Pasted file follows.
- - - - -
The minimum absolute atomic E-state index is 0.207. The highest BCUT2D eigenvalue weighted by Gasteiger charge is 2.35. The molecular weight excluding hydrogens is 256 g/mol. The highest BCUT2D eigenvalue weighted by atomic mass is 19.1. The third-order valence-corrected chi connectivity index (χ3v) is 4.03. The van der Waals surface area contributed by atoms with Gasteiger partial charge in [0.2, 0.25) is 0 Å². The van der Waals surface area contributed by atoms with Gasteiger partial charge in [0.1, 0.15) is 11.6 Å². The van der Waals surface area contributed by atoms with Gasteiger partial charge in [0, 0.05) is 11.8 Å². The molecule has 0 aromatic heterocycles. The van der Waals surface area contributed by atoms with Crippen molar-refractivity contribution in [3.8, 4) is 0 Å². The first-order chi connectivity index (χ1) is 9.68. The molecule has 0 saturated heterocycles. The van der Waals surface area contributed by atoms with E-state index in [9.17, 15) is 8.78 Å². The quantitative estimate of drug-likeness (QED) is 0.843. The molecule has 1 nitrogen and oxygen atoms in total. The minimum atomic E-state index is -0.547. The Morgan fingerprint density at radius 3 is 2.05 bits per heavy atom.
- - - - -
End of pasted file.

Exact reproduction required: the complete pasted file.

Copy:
The minimum absolute atomic E-state index is 0.207. The highest BCUT2D eigenvalue weighted by Gasteiger charge is 2.35. The molecular weight excluding hydrogens is 256 g/mol. The highest BCUT2D eigenvalue weighted by atomic mass is 19.1. The third-order valence-corrected chi connectivity index (χ3v) is 4.03. The van der Waals surface area contributed by atoms with Gasteiger partial charge in [0.2, 0.25) is 0 Å². The van der Waals surface area contributed by atoms with Gasteiger partial charge in [0.1, 0.15) is 11.6 Å². The van der Waals surface area contributed by atoms with Gasteiger partial charge in [0, 0.05) is 11.8 Å². The molecule has 0 aromatic heterocycles. The van der Waals surface area contributed by atoms with Crippen molar-refractivity contribution in [3.8, 4) is 0 Å². The first-order chi connectivity index (χ1) is 9.68. The molecule has 0 saturated heterocycles. The van der Waals surface area contributed by atoms with E-state index in [9.17, 15) is 8.78 Å². The quantitative estimate of drug-likeness (QED) is 0.843. The molecule has 1 nitrogen and oxygen atoms in total. The minimum atomic E-state index is -0.547. The Morgan fingerprint density at radius 3 is 2.05 bits per heavy atom.